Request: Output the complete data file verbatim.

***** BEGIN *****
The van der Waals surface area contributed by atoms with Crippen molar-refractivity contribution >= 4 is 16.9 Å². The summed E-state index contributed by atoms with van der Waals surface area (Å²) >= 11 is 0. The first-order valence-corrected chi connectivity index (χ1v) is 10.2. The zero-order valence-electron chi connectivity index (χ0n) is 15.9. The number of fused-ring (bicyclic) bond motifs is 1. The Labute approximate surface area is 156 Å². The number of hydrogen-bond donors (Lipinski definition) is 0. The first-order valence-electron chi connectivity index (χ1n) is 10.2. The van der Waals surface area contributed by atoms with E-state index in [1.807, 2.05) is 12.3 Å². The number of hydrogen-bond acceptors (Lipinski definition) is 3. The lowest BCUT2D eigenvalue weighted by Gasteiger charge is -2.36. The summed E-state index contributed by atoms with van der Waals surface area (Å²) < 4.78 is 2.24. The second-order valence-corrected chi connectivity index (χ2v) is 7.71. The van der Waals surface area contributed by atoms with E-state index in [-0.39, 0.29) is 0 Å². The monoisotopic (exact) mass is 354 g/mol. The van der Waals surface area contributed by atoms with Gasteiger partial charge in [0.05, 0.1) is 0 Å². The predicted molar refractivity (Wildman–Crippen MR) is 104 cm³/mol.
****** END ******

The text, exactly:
The van der Waals surface area contributed by atoms with Crippen molar-refractivity contribution >= 4 is 16.9 Å². The summed E-state index contributed by atoms with van der Waals surface area (Å²) >= 11 is 0. The first-order valence-corrected chi connectivity index (χ1v) is 10.2. The zero-order valence-electron chi connectivity index (χ0n) is 15.9. The number of fused-ring (bicyclic) bond motifs is 1. The Labute approximate surface area is 156 Å². The number of hydrogen-bond donors (Lipinski definition) is 0. The first-order valence-electron chi connectivity index (χ1n) is 10.2. The van der Waals surface area contributed by atoms with E-state index in [1.807, 2.05) is 12.3 Å². The number of hydrogen-bond acceptors (Lipinski definition) is 3. The lowest BCUT2D eigenvalue weighted by Gasteiger charge is -2.36. The summed E-state index contributed by atoms with van der Waals surface area (Å²) < 4.78 is 2.24. The second-order valence-corrected chi connectivity index (χ2v) is 7.71. The van der Waals surface area contributed by atoms with E-state index in [-0.39, 0.29) is 0 Å². The monoisotopic (exact) mass is 354 g/mol. The van der Waals surface area contributed by atoms with Gasteiger partial charge in [0.05, 0.1) is 0 Å². The predicted molar refractivity (Wildman–Crippen MR) is 104 cm³/mol.